In September 2019, PEJ, in partnership with the International Federation of Human Rights (FIDH), filed a criminal complaint in France on behalf of nine Sudanese victims against French bank, BNP Paribas, S.A., for alleged complicity in torture, genocide, and crimes against humanity committed during the height of the conflict in Darfur. The bank provided financial services to the government of Sudan while knowing the government targeted innocent civilians and committed torture, murder, sexual violence, and other crimes. PEJ and FIDH have built the case against the bank over the past two years and will continue to support the victims in their pursuit of justice and accountability in France. In the complaint, we called on the French authorities to open a formal investigation into the bank’s alleged complicity.
In recent years, the number of foreigners traveling to Cambodia to sexually abuse and exploit children has increased. PEJ, Liberty Shared’s Legal Impact Hub, and a pro bono law firm acquired compensation under the Protect Act in the United States for a Cambodian child survivor of sex exploitation. In addition to criminal justice, redress for survivors is essential to allow them to rebuild their lives.
Since 2011, the Sudanese government has consistently and intentionally bombed civilian targets in the States of Blue Nile and South Kordofan. As a result, the Nuba and Blue Nile people, mainly pastoralists, have been unable to farm and have been forced to flee their homes and hide in nearby caves or walk days to refugee camps in South Sudan. Making matters worse, the regime has blocked humanitarian aid, leaving most civilians without food, clean water, or simple medical treatments. Although a ceasefire was declared in October 2016, it did not eliminate attacks. PEJ worked with local partners to collect and preserve evidence of the conflict. On April 20, 2018, we filed an Expert Brief to support Communications 402/11 and 420/12, Sudanese Civilians in South Kordofan and Blue Nile v. Republic of Sudan, with the African Commission on Human and People’s Rights (ACHPR). Other long-time Sudanese advocacy NGOs signed on and supported our brief, including Al Khatim Adlan Centre for Enlightenment and Human Development (KACE), International Refugee Rights Initiative (IRRI), African Center for Justice and Peace Studies (ACJPS), Horn of Africa Civil Society Forum, and National Human Rights Monitor Organization (NHRMO).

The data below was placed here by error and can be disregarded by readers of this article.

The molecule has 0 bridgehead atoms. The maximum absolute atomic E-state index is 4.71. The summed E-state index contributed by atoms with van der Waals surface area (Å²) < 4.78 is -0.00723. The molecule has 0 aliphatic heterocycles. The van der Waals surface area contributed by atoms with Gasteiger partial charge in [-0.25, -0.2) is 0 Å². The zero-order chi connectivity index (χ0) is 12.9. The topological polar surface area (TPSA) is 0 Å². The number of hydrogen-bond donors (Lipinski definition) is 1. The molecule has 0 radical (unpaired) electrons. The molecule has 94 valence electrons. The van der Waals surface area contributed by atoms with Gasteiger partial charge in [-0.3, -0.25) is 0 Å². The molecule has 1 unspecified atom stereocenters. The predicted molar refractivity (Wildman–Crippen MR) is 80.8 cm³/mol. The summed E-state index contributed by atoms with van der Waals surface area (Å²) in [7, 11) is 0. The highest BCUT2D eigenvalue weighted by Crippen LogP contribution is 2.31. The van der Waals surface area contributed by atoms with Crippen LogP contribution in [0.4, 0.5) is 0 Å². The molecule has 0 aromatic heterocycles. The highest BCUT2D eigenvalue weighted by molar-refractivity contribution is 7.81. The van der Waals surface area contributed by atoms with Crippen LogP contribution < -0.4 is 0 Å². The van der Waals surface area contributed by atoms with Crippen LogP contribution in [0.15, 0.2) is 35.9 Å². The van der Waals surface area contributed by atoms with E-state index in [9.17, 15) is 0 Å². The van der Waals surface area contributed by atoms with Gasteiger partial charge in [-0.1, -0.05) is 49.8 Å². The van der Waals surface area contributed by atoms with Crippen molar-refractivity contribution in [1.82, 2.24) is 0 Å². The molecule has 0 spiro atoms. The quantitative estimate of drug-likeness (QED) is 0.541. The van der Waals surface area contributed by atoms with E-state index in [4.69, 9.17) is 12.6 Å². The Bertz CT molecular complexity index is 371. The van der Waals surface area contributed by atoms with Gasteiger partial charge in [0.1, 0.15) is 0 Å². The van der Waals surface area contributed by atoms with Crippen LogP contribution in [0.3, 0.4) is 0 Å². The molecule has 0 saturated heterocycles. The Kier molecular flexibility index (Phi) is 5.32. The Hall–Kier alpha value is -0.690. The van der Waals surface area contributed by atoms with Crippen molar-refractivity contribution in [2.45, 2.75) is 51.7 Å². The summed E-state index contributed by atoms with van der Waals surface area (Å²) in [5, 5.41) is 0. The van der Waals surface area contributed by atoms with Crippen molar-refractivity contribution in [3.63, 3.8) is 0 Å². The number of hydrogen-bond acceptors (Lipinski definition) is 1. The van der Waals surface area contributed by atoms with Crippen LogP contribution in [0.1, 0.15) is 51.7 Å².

On August 27, 2018, also in connection with the armed conflict in Blue Nile and South Kordofan States, PEJ submitted a Communication Regarding Human Rights Violations Against Sudanese Children in South Kordofan and Blue Nile States, highlighting the egregious human rights violations that Sudanese children have endured between June 2011 to August 2018. We submitted this communication before the African Committee of Experts on the Rights and Welfare of the Child (ACERWC). KACE, IRRI, ACJPS, Horn of Africa Civil Society Forum, and NHRMO supported it. The ACERWC is a regional human rights mechanism that makes rulings on violations by states. The Committee determined that PEJ’s Communication was admissible during the 33rd Ordinary Session held on March 18-28, 2019.
Numerous armed groups operate on the border of Uganda and the Democratic Republic of the Congo. Working with a partner organization, PEJ is analyzing evidence of mass atrocities committed against civilians by one of the most brutal armed groups in this area. Taking a broader approach, we are also examining alternative enforcement mechanisms, like sanctions, that may prevent further financing and support from reaching this group.
In South Sudan, conflict returned even after its independence from Sudan. Competition between President Salva Kiir and Deputy President Riek Machar descended into civil war. Each party began mobilizing along ethnic lines to consolidate their position, and this proved deadly and difficult to contain. Massacres and sexual violence have been committed on both sides. PEJ supports a local NGO in its evidence collection and preservation process. We conducted three trainings for the monitors, providing an overview of international criminal law and practical exercises to reinforce standards on documentation and reporting.